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13 Dec 2007

Christoph Blocher out, Eveline Widmer-Schlumpf in

filed under: journal  :: politics  :: swiss life

As I said previously, I rarely talk about politics but the last couple of days have been just, well, exciting.

The charismatic leader of the far-right SVP (People's Party), Christoph Blocher, and Eveline Widmer-Schlumpf, who was a member of the SVP (but of the rather more tolerant Grisons section) is in as the Justice Minister. The SVP has thrown her, and the other party member who was elected to the Bundesrat, out of the party, and the SVP itself has pulled out of the government in protest. There's infighting going on within the party, and the news media here are calling it the biggest shakeup in Swiss government in 50 years and things like that.

I was going to write a whole thing about this to explain it to non-Swiss residents, but the SwissGuy has done it far better than I could.

It's not comfortable as a non-white person to live in a country where a small but very vocal minority with xenophobic and racist and protectionist views is prominent. Sure I may look harmless but, and I am, but still. I had to pass by those black sheep posters all the time. I ain't no black sheep! (I could be a cuddly light brown one maybe.)

In any case, this is really great news and I hope it does signal a turn in another direction for this really otherwise nice country.

Comments on this post:

Japan

Absolutely Japan has a load of problems with racial discrimination, and has had historically for a long time. I suppose that it's not as in-your-face as a political campaign poster with a couple of white sheep kicking a black sheep off the flag of the nation, but it's certainly there. And I think the fingerprinting and photo requirements for all foreigners entering the country are simply horrendous. (Almost sillier is that Japanese nationals leaving the country have to have a sort of re-entry visa stamped and stapled into their passports! If they lose it can they not go home? Absolutely stupid.) Unfortunately unless something drastic happens, I see the ID thing spreading to other nations. And for that matter, racism exists in the US too of course. Every country has those problems I suppose. It's more unusual to see political forces rise up dramatically against such attitudes, which is what makes the recent and current maneuverings in the Swiss government well, dramatic.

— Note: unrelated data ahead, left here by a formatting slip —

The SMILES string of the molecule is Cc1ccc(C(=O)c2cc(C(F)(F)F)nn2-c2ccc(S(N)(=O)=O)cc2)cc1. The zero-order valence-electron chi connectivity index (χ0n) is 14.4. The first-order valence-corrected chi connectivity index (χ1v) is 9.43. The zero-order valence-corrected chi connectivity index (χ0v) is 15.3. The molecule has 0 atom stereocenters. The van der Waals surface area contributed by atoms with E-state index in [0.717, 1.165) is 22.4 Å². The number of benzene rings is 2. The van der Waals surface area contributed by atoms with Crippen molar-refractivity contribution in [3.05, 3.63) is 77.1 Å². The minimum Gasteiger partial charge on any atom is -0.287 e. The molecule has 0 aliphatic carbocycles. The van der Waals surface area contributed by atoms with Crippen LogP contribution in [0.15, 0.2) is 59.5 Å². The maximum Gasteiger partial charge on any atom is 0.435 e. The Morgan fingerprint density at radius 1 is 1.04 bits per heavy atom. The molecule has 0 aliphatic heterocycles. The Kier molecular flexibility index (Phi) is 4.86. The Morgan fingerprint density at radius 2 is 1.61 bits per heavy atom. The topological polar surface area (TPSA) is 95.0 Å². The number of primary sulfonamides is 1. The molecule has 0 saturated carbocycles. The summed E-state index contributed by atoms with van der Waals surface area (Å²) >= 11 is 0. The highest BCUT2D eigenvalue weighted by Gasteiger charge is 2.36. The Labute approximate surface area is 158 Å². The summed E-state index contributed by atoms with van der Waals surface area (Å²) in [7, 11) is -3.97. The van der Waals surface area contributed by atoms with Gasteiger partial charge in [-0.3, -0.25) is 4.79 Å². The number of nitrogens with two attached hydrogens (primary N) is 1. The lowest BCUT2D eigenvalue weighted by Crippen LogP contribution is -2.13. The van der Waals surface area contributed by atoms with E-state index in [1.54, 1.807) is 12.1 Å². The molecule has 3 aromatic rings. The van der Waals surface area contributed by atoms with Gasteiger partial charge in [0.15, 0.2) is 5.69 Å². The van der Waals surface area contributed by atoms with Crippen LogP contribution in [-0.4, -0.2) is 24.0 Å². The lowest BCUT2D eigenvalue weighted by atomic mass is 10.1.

Similarities and differences to Japan

Reading that BBC link about the black sheep, I'm not sure Japan is much different. It's just not shoved in our faces with rude posters. If you commit a crime in Japan and aren't a citizen, I think you get shipped out (after your prison term is up, if you get one). I don't know if they ship out your whole family. And I'm not sure if it's different if you have permanent residence. Actually, you can get shipped out if there is a minor problem with your visa or alien registration card. I missed my renewal date by three days and had to grovel by writing an apology and be subjected to a grueling interview. My workmate missed his by a few weeks, and he was summarily sent to South Korea. They let him back in after he completed a new visa application there. We both benefited by being employed by one of Japan's largest corporations (whose general affairs department got involved) and being Americans, I'm sure. Citizenship is not granted just because you were born here, as it would be in the United States. I don't think it is necessarily that hard to get Japanese citizenship, but Americans tend to consider citizenship more of an innate identity, rather than something to be changed for convenience's sake, so few take Japanese citizenship. On the whole, I feel foreigners are well treated in Japan. I'm not so happy about the new fingerprinting and photo requirements at NRT, but that's more because I can no longer whisk through the same short line as the Japanese on the way back into the country.

Switzerland, Japan and Foreigners

Hi Makiko I just activated trackbacks on my blog an have seen that you have linked my blog on yours. Well I guess you could see how I feel about Mr. Blocher and his ousting in my blog... Reading your post about the subject reminded me of the fact that I have often thought that Japan and Switzerland are in many ways very different yet at the same time very similar. I think this also concerns how foreigners (gaijins) are looked upon and treated (by a minority of) people both in Japan and Switzerland. I always found that quite idiotic, because I am open minded and tolerant and also because I think that cultural differences enrich us rather than being a threath! As for me, Japan has always fascinated me and you are welcome in Switzerland!

Japan vs. Switzerland

SwissGuy, I totally agree that there are a lot of similarities between Japan and Switzerland in many ways. I should write about that eventually :)

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